Last week, Richard Dawkins caused an international furore when he asserted that it is ‘immoral’ for expectant parents to not abort their unborn child if they know that child has been diagnosed with Down’s syndrome.
A few days ago, he seemed to ‘reach out’ a bit to those he offended with this statement: ‘I am being bombarded with pictures of Down’s children, with descriptions of how adorable and affectionate they are, and how rewarded to look after in spite of the difficulties … I have not the slightest doubt that, if I had a Down’s child, I would love her dearly. If I believed in God I’d probably thank God she wasn’t aborted, and I would sincerely mean it and deeply feel it.’
He hasn’t, however, recanted his original position: ‘Given a free choice of having an early abortion or deliberately bringing a Down’s child into the world, I think the moral and sensible choice would be to abort … I personally would go further and say that, if your morality is based, as mine is, on a desire to increase the sum happiness and reduce suffering, the decision to deliberately give birth to a Down’s baby, when you have the choice to abort it early in the pregnancy, might actually be immoral from the point of view of the child’s own welfare.’
So, putting aside the issue that Dawkins has no ethical problem with abortion itself, it is his utilitarian approach to ethics which leads him to go beyond the view that abortion is moral, and assert that giving birth to certain kinds of children is immoral. Down’s syndrome people suffer, and they cause those around them to suffer. They reduce the ‘sum happiness’ of society, and it is therefore immoral to bring them into the world when one has a ‘choice’ not to do so.
During this latest Dawkins storm, my thoughts have been drawn time and again toward Lois Lowry’s book, The Giver, a work which depicts a society based upon the utilitarian principle of reducing suffering as much as possible. I read this book with my children a few weeks ago, and, although published in 1993, it has just beenreleased as a movie earlier this month.
Lowry does an extraordinary job of showing how the goal of eliminating pain and suffering in a community comes at an extremely high price. Taken to its logical conclusion, eliminating suffering in a group means revoking the liberty of individuals.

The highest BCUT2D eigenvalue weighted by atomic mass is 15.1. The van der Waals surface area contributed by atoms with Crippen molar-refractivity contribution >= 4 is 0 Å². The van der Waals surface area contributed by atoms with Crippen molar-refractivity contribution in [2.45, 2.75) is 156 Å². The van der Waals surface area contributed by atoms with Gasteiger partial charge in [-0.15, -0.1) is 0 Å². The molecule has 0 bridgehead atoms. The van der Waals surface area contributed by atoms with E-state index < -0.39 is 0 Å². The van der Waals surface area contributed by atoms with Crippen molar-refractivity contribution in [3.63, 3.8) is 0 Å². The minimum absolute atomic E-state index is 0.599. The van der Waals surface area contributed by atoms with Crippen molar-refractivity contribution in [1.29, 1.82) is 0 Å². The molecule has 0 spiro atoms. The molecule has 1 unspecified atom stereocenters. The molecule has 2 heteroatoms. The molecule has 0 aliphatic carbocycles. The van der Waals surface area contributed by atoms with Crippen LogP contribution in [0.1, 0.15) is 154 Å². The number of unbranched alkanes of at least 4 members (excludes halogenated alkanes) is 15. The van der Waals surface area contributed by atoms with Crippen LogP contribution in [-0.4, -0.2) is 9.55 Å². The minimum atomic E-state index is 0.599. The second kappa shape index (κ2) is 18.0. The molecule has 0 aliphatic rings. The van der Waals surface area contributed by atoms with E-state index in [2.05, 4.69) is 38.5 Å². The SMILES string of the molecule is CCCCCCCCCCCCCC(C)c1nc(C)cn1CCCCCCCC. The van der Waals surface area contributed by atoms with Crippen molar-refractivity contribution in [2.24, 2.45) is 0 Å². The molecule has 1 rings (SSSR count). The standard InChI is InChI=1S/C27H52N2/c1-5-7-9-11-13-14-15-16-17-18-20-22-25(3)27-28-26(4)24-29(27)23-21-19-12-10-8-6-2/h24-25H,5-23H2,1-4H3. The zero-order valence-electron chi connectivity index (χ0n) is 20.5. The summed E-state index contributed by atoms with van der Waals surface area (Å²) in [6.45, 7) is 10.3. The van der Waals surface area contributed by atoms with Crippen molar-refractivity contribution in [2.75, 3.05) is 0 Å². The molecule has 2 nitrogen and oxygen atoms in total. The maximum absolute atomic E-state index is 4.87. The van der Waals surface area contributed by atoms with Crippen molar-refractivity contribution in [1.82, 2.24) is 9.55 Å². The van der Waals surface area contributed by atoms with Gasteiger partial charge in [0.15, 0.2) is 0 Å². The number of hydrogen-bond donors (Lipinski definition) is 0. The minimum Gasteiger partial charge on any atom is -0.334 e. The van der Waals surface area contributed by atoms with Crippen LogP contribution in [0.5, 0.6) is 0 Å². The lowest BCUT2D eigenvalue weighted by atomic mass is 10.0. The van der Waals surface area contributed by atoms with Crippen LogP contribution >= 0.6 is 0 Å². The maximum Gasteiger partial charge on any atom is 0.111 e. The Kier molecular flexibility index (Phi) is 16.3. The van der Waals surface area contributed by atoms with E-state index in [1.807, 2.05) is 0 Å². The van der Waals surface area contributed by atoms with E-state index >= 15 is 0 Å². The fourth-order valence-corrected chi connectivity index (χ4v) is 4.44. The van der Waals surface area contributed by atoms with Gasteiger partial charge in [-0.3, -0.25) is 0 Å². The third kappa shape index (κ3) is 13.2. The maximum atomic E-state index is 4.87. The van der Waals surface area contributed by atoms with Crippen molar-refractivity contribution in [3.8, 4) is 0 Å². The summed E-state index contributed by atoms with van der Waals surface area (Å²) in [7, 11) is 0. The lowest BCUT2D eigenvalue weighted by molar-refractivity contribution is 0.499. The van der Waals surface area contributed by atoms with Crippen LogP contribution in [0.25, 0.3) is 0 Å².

Lowry is careful to show that it is, in particular, our choices regarding our families – who to marry, when to have children, how to care for those children, and how to care for ageing parents – that are affected the most in a society bent on reducing overall suffering. Indeed, in her dystopian society, marriages are arranged by the state, couples are not allowed to procreate (that’s the job of ‘birth mothers’, a lowly and disdainful occuption), children born with birth defects are given lethal injections, and the elderly are given lethal injections before the suffering of old age sets in. This is all in the name of increasing the overall happiness of society.
And yet, the irony is that no one is really happy in The Giver. Feelings of pain and depression are suppressed through daily medication, but so also, therefore, are feelings of happiness and joy. Difficult family situations have been taken away, but so has familial love. In the end, Lowry’s message is that happiness, pain and suffering all go together: you cannot have the good without the bad. In other words, utilitarianism doesn’t work. You cannot increase the ‘sum happiness’ by reducing suffering.
Dawkins, then, is simply wrong when he says that it is immoral to choose to give birth to a Down’s syndrome baby. It is not immoral when people choose to love another human being, even when that love includes suffering, as love always does.